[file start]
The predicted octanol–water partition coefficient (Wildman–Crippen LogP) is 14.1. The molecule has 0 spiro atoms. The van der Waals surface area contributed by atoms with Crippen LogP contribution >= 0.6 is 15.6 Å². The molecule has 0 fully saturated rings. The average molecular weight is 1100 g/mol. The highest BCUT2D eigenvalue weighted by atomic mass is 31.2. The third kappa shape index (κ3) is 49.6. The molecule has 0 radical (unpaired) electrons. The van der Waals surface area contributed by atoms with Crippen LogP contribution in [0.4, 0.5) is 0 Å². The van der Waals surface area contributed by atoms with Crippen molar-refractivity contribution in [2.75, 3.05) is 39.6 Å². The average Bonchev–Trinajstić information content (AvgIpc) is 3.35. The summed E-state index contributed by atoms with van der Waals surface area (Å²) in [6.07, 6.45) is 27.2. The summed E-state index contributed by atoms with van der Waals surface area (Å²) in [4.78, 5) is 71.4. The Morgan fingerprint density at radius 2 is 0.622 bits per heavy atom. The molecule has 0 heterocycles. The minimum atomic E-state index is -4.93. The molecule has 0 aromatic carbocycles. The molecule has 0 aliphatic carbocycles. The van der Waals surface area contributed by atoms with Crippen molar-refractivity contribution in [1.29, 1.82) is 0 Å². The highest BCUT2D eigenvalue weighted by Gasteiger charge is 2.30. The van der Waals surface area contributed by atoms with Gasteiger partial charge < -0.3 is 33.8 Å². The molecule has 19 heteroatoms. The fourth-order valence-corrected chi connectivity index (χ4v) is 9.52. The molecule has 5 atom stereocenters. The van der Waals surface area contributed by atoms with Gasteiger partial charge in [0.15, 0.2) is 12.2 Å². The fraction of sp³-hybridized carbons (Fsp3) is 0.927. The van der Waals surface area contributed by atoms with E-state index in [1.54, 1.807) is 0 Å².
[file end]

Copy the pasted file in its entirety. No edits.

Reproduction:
The predicted octanol–water partition coefficient (Wildman–Crippen LogP) is 14.1. The molecule has 0 spiro atoms. The van der Waals surface area contributed by atoms with Crippen LogP contribution >= 0.6 is 15.6 Å². The molecule has 0 fully saturated rings. The average molecular weight is 1100 g/mol. The highest BCUT2D eigenvalue weighted by atomic mass is 31.2. The third kappa shape index (κ3) is 49.6. The molecule has 0 radical (unpaired) electrons. The van der Waals surface area contributed by atoms with Crippen LogP contribution in [0.4, 0.5) is 0 Å². The van der Waals surface area contributed by atoms with Crippen molar-refractivity contribution in [2.75, 3.05) is 39.6 Å². The average Bonchev–Trinajstić information content (AvgIpc) is 3.35. The summed E-state index contributed by atoms with van der Waals surface area (Å²) in [6.07, 6.45) is 27.2. The summed E-state index contributed by atoms with van der Waals surface area (Å²) in [4.78, 5) is 71.4. The Morgan fingerprint density at radius 2 is 0.622 bits per heavy atom. The molecule has 0 heterocycles. The minimum atomic E-state index is -4.93. The molecule has 0 aromatic carbocycles. The molecule has 0 aliphatic carbocycles. The van der Waals surface area contributed by atoms with Crippen molar-refractivity contribution in [1.29, 1.82) is 0 Å². The highest BCUT2D eigenvalue weighted by Gasteiger charge is 2.30. The van der Waals surface area contributed by atoms with Gasteiger partial charge < -0.3 is 33.8 Å². The molecule has 19 heteroatoms. The fourth-order valence-corrected chi connectivity index (χ4v) is 9.52. The molecule has 5 atom stereocenters. The van der Waals surface area contributed by atoms with Gasteiger partial charge in [0.15, 0.2) is 12.2 Å². The fraction of sp³-hybridized carbons (Fsp3) is 0.927. The van der Waals surface area contributed by atoms with E-state index in [1.54, 1.807) is 0 Å².